It felt unnatural at first. But the more vulnerable I became, the more love I’ve experienced.
My mentor taught me that it’s hard to be fully loved when you aren’t fully known. I had to let people FULLY know me so I could experience the fullness of their love and finally overcome the lies that I didn’t matter and people didn’t care.
People do care when you show them your real struggle.
It’s hard to be depressed when you’re surrounded by love.
Let yourself be surrounded by love this week.
2. The future is meaningless and will be unfulfilling.
- “Nothing will ever be better than sports.”
- “My best and most fulfilling days were as an athlete, and it won’t get any better than that.”
- “I’ll never be as good at anything like I was at sports.”
These were my constant thoughts throughout my first year of (forced) retirement.
Depression will always over-fantasize your past and undervalue your future.
I learned that my best days were not behind me, but they were in front of me. No matter how good you were at what you did, or how much you loved that person you lost, your best days are still ahead.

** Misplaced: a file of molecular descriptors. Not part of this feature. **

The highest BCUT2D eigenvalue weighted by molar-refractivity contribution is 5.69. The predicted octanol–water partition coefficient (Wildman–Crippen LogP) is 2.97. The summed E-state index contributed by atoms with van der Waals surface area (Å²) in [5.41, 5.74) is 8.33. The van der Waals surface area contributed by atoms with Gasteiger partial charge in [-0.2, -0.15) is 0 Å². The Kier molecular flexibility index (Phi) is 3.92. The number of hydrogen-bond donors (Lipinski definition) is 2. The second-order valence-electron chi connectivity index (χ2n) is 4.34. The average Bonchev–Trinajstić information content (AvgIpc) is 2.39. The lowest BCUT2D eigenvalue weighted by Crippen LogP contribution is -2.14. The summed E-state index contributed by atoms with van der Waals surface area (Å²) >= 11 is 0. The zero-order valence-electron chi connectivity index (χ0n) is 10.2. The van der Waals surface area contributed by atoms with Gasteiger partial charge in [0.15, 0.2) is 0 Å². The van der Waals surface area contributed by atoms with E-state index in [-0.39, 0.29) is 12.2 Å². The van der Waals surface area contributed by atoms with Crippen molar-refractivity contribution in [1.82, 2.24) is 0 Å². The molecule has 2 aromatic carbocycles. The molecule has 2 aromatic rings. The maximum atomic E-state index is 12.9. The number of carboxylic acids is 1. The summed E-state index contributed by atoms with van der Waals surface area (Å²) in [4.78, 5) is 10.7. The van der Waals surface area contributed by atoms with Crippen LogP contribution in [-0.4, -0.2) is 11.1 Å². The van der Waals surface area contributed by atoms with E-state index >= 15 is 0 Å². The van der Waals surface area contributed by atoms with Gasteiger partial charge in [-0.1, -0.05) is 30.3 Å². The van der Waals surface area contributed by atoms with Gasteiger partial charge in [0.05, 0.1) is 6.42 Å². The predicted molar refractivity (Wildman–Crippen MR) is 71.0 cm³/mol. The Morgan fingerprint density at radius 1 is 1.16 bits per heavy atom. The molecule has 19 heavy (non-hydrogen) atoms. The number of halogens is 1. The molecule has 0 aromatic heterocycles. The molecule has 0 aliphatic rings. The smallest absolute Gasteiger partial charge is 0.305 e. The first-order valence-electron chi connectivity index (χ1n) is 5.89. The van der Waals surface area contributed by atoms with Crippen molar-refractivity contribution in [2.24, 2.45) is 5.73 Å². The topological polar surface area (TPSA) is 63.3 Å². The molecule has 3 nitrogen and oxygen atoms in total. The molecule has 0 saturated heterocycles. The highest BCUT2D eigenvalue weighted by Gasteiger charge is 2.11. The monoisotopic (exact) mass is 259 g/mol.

Because everything you were and everything you’ve learned you bring into your future. A loss of something or someone you love may feel like you’ve taken a step backwards, but in reality you’ve gained more than you lost.
A universal truth: Every experience good or bad is a teaching moment that provides an opportunity for growth.
You take everything good of who you are into who you are becoming.
If you’ve lost a job, you take the experience you learn into the next opportunity.
If you’ve lost someone you loved, you take with you the lessons and love you’ve learned from them.
If you’ve made mistakes, you learn the consequences and how to avoid similar future situations.
The list goes on and on.
Never judge your future fulfillment by what you’ve experienced in your past.
The truth is that none of us knows what tomorrow will be like, so we might as well just enjoy today and live with the mindset that if life never gets better, we always will get better and have the option to enjoy today.